Several cases of congenital erythropoietic porphyria (CEP) with adult onset, some of which are associated with myeloid malignancy, had been described previously. Here, the authors describe 3 new patients aged 64-75 years with a preexisting myeloid malignancy who subsequently developed CEP. These patients had lower erythrocyte porphyrin concentrations compared with childhood or adult-onset CEP, and normal erythrocyte UROS (uroporphyrinogen III synthase) activity. The authors found no germline mutations in UROS or GATA1, in contrast to hereditary CEP. Genetic analyses suggested that only a small proportion of circulating red cells were uroporphyric. It seemed probable that this minor clone of cells contained an acquired somatic mutation that led to UROS deficiency. The cause of this deficiency remains to be identified. These three patients bring the total number of reported cases of erythropoietic uroporphyria associated with myeloid malignancy to eight. All were male patients, had a preexisting myeloid disorder, and presented with fragility and blistering in exposed skin after the age of 50 years. None had a family history of CEP. The authors consider these features define a separate condition, which they termed ‘‘erythropoietic uroporphyria secondary to myeloid malignancy’’.
    Read the PubMed abstract

    J Invest Dermatol ; 1172-1175 ; May 2011

    New Genes

    Megalencephalic leukoencephalopathy with subcortical cysts: different phenotypes associated with GlialCAM mutations
    Read the PubMed abstract
    To read more about "Megalencephalic leukoencephalopathy with subcortical cysts"

    Am J Hum Genet ; 422-432 ; April 2011
    Autosomal-recessive congenital ichthyosis: a mutation in LIPN (encoding Epidermal Lipase N) causes a late-onset form
    Read the PubMed abstract
    Am J Hum Genet ; 482-487 ; 8 April 2011
    Warburg micro syndrome: loss-of-function mutations in RAB18 at cause
    Read the PubMed abstract
    To read more about "Micro syndrome"

    Am J Hum Genet ; 499-507 ; 8 April 2011
    Isolated cytochrome C oxidase deficiency: a mutation in c2orf64 is responsible in a family with neonatal cardiomyopathy
    Read the PubMed abstract
    To read more about "Leigh syndrome with myopathy"

    Am J Hum Genet ; 488-493 ; 8 April 2011
    Short-rib polydactyly syndrome: severe forms due to mutations in WDR35
    Read the PubMed abstract
    To read more about "Short rib-polydactyly syndrome"

    Am J Hum Genet ; 508-515 ; 8 April 2011
    Microcephalic osteodysplastic primordial dwarfism type 1: several mutations in U4atac snRNA identified
    Read the PubMed abstract
    To read more about "Microcephalic osteodysplastic primordial dwarfism types 1 and 3"

    Science ; 238-240; 240-243 ; 8 April 2011
    Systemic sclerosis: CD226 Ser(307) variant as a new genetic susceptibility factor
    Read the PubMed abstract
    To read more about "Systemic sclerosis"

    Arthritis Rheum ; 1097-1105 ; April 2011
    Dilated cardiomyopathy: mutations in BAG3 are probably implicated in familial forms of the disease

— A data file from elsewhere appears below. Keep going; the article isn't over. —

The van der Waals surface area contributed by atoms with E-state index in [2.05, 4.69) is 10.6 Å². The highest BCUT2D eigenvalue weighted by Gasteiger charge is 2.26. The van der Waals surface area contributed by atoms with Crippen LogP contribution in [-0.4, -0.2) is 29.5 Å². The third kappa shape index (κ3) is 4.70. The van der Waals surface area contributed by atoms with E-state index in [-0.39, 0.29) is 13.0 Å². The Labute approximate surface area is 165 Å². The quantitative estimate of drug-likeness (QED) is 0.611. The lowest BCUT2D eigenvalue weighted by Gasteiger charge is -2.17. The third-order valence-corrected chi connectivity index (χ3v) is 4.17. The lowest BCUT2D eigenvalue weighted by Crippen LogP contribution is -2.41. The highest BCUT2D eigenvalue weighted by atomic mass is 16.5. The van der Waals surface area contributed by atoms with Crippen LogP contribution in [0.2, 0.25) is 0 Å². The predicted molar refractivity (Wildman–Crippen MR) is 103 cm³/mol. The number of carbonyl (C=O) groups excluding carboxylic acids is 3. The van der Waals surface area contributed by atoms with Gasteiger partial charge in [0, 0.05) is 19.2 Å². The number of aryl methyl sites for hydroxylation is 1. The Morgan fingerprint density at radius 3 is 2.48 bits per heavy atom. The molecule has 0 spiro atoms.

Read the PubMed abstract
    To read more about "Familial dilated cardiomyopathy"

    Eur Heart J ; 1065-1076 ; May 2011

    Research in Action

    Fundamental Research
    Hepatocellular carcinoma : MYBL2 activation and Notch1/Snail expression are important and differ according to p53 status
    Read the PubMed abstract
    To read more about "Hepatocellular carcinoma"

    Hepatology ; 1226-1236; 1352-1362 ; April 2011
    Pilocytic astrocytoma: a mouse model shows that the activated BRAF kinase domain is sufficient to induce the disease
    Read the PubMed abstract
    To read more about "Pilocytic astrocytoma"

    J Clin Invest ; 1344-1348 ; 1 April 2011
    Sickle cell anaemia: CXCL1/CXCR2 mediates vaso-occlusion during haemolytic transfusion reactions in a mouse model
    Read the PubMed abstract
    To read more about "Sickle cell anemia"

    J Clin Invest ; 1397-1401 ; 1 April 2011
    Huntington disease: dysregulated brain creatine kinase is associated with hearing impairment in mouse models
    Read the PubMed abstract
    To read more about "Huntington disease"

    J Clin Invest ; 1519-1523 ; 1 April 2011
    Dilated cardiomyopathy: impaired thymic tolerance to alpha-myosin directs autoimmunity to the heart in mice and humans
    Read the PubMed abstract
    To read more about "Dilated cardiomyopathy"

    J Clin Invest ; 1561-1573 ; 1 April 2011
    Dystroglycanopathies: novel animal models with mutation in DAG1 or inhibition of Fukutin family protein activities
    Read the PubMed abstract
    To read more about "Autosomal recessive limb-girdle muscular dystrophy"

    Hum Mol Genet ; 1712-25; 1763-1775 ; 1 May 2011
    Dilated cardiomyopathy: selective deletion of long but not short Cypher isoforms leads to late-onset disease
    Read the PubMed abstract
    To read more about "Familial isolated dilated cardiomyopathy"

    Hum Mol Genet ; 1751-1762 ; 1 May 2011
    Progeria: recapitulation of premature ageing with induced pluripotent stem cells from patient fibroblasts
    Read the PubMed abstract
    To read more about "Hutchinson-Gilford progeria syndrome"

    Nature ; 221-225 ; 14 April 2011
    Duchenne muscular dystrophy: MMP-2 may be essential for growth of regenerated muscle fibers through angiogenesis
    Read the PubMed abstract
    To read more about "Duchenne muscular dystrophy"

    Hum Mol Genet ; 1787-1799 ; 1 May 2011